The Q4 2021 Seafarers Happiness Index report, published by The Mission to Seafarers, reveals the sustained impact of COVID-19 throughout the year, with the Index’s measure of overall happiness decreasing from 6.59 to 6.41.
he survey highlights that 2021 saw seafarer happiness rise and fall throughout the year, a trend that mirrors the waves of COVID infections.
Where there has been an opening up of economies and international movement, seafarer sentiment has improved, while in times of rising infections and restrictions on movement, happiness levels among seafarers have fallen.
This clear correlation highlights how national decisions impact international seafarers
says the report.
How happy generally when at sea – 6.56 ↓ from 6.8
There is a growing feeling of frustration at sea and uncertainty surrounding trip duration. Lack of shore leave and concerns over getting back to work once they are home, have all combined to create a growing sense of anger. They also make seafaring a less attractive career option, something which was stressed by multiple respondents.
This frustration is seemingly combined with all the other day-to-day issues to create a potentially toxic atmosphere, one which is very likely to have long term implications for recruitment and retention. Regardless of whether seafarers are “happy” with the micro view of their jobs, there is definite anger about the macro employment environment, and that resentment is growing.
With unpredictable variants and different rates of outbreaks across the world, the ‘yo-yo’ nature of the pandemic is having a serious impact on mental health.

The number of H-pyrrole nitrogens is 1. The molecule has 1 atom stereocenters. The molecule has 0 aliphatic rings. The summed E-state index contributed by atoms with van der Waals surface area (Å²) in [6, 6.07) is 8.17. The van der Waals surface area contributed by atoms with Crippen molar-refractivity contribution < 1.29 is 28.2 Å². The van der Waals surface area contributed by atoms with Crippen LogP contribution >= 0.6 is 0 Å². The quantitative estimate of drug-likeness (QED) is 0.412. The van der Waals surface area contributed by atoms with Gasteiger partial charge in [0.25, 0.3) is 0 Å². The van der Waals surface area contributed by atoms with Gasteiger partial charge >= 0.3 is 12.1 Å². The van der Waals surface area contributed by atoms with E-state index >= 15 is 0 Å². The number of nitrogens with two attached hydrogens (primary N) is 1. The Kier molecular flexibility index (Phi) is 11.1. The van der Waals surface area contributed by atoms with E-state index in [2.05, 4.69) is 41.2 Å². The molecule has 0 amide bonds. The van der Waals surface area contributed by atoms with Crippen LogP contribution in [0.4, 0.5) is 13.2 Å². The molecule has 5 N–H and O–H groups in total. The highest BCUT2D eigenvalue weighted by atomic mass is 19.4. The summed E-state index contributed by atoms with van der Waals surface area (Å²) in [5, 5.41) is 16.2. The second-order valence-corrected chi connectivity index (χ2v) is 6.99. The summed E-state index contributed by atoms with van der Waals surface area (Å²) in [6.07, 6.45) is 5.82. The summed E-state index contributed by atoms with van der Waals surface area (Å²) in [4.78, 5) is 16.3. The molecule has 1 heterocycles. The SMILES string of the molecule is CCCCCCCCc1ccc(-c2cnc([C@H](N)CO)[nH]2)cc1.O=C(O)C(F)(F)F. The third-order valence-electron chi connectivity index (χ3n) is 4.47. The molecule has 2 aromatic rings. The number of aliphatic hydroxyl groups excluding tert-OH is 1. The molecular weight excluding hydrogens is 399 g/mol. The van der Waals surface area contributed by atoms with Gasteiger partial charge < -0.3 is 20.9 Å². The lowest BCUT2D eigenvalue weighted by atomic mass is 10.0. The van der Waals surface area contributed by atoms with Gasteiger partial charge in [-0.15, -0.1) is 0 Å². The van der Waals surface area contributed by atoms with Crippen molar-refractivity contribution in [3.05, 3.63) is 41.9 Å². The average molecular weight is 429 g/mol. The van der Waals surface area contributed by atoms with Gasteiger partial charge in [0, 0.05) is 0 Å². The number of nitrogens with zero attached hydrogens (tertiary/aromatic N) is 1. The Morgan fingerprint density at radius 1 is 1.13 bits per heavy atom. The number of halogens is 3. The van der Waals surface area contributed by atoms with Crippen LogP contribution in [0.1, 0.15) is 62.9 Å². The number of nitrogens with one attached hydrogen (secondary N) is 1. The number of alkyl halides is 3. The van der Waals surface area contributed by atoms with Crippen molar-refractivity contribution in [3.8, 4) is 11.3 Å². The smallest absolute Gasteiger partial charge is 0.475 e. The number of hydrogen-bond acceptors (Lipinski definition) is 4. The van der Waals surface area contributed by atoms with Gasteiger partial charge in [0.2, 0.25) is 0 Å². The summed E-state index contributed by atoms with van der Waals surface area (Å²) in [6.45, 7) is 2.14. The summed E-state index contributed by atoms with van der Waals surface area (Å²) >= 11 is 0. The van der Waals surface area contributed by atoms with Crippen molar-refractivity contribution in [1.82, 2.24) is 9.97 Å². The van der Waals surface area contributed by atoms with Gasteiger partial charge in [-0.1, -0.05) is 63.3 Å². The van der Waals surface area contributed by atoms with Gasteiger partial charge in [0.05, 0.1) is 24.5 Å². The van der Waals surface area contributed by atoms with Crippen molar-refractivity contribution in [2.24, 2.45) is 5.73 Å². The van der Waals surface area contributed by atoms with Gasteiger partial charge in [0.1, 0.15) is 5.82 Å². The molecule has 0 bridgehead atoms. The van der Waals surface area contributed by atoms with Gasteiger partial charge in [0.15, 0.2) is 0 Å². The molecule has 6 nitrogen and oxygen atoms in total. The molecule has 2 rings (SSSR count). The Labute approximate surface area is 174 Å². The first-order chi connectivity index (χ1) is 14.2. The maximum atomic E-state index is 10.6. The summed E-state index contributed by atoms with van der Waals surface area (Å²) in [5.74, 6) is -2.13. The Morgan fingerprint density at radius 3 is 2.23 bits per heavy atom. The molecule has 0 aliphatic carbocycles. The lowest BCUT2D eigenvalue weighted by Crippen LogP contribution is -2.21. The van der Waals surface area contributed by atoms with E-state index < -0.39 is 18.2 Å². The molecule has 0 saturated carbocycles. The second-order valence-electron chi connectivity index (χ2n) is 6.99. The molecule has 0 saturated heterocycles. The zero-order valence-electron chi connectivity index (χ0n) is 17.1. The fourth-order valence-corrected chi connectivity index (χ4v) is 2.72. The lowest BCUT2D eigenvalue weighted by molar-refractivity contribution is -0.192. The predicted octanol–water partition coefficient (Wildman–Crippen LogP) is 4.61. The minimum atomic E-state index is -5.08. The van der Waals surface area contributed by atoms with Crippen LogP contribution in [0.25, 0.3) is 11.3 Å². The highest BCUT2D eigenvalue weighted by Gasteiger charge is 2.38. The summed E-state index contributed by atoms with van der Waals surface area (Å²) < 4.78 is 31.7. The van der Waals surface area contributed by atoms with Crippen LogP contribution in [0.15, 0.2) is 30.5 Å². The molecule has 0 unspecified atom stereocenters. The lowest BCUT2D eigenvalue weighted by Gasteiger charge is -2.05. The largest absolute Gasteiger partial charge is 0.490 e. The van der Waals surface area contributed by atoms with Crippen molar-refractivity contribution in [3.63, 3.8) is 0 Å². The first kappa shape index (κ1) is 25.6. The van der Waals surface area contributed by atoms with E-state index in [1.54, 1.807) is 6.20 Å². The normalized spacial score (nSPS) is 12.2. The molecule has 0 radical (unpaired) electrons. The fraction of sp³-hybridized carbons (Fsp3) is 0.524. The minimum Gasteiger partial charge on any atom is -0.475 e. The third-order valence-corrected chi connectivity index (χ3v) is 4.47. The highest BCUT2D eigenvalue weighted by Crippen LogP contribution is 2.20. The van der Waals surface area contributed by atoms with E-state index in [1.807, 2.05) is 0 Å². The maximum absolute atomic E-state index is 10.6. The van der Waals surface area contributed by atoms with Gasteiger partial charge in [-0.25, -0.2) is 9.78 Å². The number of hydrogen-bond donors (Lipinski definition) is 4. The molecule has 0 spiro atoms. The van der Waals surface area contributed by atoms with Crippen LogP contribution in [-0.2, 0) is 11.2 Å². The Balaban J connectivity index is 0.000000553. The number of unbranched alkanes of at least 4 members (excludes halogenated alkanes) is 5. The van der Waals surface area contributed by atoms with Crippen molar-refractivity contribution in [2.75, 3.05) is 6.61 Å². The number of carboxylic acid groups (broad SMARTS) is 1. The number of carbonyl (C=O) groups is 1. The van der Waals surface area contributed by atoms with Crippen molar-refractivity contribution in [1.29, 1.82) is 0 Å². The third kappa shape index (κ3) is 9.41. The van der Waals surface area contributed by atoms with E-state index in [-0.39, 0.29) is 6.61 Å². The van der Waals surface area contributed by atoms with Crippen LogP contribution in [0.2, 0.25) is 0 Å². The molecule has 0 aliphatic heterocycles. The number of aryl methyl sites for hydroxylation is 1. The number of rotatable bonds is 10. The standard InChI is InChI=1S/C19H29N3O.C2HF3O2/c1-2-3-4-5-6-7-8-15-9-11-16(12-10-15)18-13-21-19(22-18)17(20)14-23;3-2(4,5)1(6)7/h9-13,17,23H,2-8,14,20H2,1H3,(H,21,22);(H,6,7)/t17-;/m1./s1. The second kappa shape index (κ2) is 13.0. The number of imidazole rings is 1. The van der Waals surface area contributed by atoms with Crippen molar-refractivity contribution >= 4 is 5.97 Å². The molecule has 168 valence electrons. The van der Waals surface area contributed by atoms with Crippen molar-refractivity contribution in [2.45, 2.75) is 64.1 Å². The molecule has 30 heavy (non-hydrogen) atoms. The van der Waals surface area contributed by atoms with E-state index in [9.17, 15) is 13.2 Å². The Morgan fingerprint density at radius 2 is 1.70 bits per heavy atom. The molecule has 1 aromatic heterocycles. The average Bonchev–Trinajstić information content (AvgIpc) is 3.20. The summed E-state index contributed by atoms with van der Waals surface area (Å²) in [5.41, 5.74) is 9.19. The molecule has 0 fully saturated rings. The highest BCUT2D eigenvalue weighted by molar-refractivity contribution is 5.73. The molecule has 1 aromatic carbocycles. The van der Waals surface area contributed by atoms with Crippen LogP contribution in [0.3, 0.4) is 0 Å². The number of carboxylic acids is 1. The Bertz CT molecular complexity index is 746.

Seafarers raised concerns about the draconian nature of repeated COVID testing, as well as the quality of quarantine provision.
Relationships onboard are also strained and there have been an increasing number of seafarers talking of bullying, harassment, and frictions on their ships.
Growing numbers are reporting of plans for a career change, warning that a shortage of replacement crews and a drain of seafarers away from the industry will be imminent.
Gap in connectivity
The report highlights that progress is being made on the issue of ship-shore connectivity, with seafarers reporting online access has increased.
Seafarers also expressed their gratitude for campaigns to deliver free access to calls or internet access over the holiday period.
However, the survey highlighted a very clear divide between vessels that provided free or affordable access, compared to those that do not.
There is a chasm in the responses, and more and more seafarers are stating that they always check what access they will have before accepting new contracts
the Mission to Seafarers explains.
Recognition for the invisible front-line workers
Seafarers responding to the survey highlighted the lack of recognition as key workers, despite so many initiatives in support of this status.
In addition, concerns were expressed over limited freedom of movement, a shortage of vaccinations, and a perception that the profits of shipping companies are not being fed back into the workforce who keep seaborne trade going.